On June 5th, Subtext presents Kistvaen – the fourth solo studio LP by Roly Porter – which takes its name from a type of granite tomb found predominantly in Dartmoor, southwestern England. Scattered across the moorlands, the kistvaens were often found covered in a mound of earth and stone. They housed dead bodies, allowing them to lie facing the sun.
With Kistvaen, Porter speculates on the burial site as a mirror, or a gate in time. Excavating stories and images of ancient burial rituals, the record teases out similarities in emotional and social rituals between the Neolithic period and today. While a myriad of social, cultural and technological factors drastically differentiate our contemporary period and the end of the Stone Age, certain affinities may still be found in experiences of death across eras.
Venturing across histories, Porter soundtracks a moorland burial unanchored in time. Raw, unprocessed vocals are folded into field recordings made in the area, wordlessly relaying tableaus of burial rituals in Neolithic Dartmoor. Kistvaen features three singular vocalists: Mary-Anne Roberts – from medieval Welsh music duo Bragod, Ellen Southern – of Bristol's Dead Space Chamber Music group, and Phil Owen – a singer and researcher in vocal traditions.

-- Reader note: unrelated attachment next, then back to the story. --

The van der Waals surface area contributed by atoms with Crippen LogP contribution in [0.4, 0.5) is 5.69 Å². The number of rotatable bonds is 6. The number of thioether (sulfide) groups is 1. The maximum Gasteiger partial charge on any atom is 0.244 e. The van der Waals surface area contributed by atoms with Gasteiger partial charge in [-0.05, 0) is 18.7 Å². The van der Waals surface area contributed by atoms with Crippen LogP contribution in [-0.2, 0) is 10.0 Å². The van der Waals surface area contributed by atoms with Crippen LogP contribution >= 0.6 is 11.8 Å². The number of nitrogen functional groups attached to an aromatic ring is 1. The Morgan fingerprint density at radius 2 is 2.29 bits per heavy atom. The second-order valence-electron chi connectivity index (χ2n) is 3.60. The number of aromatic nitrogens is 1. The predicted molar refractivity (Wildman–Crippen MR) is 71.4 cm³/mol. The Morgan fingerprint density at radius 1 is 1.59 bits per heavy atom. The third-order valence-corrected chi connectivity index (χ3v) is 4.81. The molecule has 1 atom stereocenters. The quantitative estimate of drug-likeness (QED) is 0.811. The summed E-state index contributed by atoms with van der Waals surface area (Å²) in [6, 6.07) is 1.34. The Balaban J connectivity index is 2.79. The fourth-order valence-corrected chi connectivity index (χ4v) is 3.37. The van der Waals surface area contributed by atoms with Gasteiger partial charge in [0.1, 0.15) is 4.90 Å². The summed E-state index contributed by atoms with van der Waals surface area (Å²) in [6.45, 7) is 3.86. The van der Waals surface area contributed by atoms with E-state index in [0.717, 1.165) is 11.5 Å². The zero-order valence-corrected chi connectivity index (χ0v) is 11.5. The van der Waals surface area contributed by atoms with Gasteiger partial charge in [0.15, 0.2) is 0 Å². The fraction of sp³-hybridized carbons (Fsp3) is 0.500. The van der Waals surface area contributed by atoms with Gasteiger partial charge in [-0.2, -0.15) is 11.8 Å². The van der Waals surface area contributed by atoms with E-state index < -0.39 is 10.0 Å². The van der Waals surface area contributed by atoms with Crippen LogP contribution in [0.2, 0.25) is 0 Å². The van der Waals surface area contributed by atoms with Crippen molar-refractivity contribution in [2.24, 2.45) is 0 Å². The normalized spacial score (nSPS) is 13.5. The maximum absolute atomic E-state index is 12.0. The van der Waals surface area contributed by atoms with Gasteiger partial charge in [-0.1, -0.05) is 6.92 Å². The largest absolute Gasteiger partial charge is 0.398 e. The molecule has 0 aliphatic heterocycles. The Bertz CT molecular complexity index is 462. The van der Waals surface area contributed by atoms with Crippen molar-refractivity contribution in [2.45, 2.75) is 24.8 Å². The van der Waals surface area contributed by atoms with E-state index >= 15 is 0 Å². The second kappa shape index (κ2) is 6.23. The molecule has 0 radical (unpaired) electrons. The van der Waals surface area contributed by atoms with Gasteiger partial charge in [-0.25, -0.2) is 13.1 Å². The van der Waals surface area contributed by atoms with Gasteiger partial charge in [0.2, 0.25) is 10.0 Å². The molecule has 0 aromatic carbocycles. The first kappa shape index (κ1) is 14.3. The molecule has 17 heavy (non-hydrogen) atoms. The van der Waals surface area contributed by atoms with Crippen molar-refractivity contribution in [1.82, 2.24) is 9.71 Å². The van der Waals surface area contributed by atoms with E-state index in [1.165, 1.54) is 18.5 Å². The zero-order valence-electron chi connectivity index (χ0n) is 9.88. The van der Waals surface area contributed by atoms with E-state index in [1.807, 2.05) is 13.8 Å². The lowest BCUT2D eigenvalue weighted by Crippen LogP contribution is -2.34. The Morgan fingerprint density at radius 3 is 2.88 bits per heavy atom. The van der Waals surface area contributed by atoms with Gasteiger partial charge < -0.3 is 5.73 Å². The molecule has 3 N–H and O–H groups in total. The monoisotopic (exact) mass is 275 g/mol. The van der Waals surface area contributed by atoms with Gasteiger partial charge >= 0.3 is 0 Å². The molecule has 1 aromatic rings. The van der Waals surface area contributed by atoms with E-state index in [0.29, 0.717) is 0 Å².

Kistvaen contrasts primordial motifs with that of the 21st-century life in designed environments and an evolving virtual existence. The music blurs boundaries between field recording, folk instrumentation and digital processing, which although beatless creates a profound effect using dark ambiance, deep electronics, and immersive sound design. This is otherworldly sonic necromancy, where long dormant spirits are evoked, summoning an extremely heavy presence.
The pieces that comprise Kistvaen were developed for an AV performance of the same name with visual artist MFO, which has appeared at Unsound, Berlin Atonal, and Sonic Acts. The long-player was recorded during various rehearsals/performances and also at BinkBonk studios in Bristol.
More information can be found here.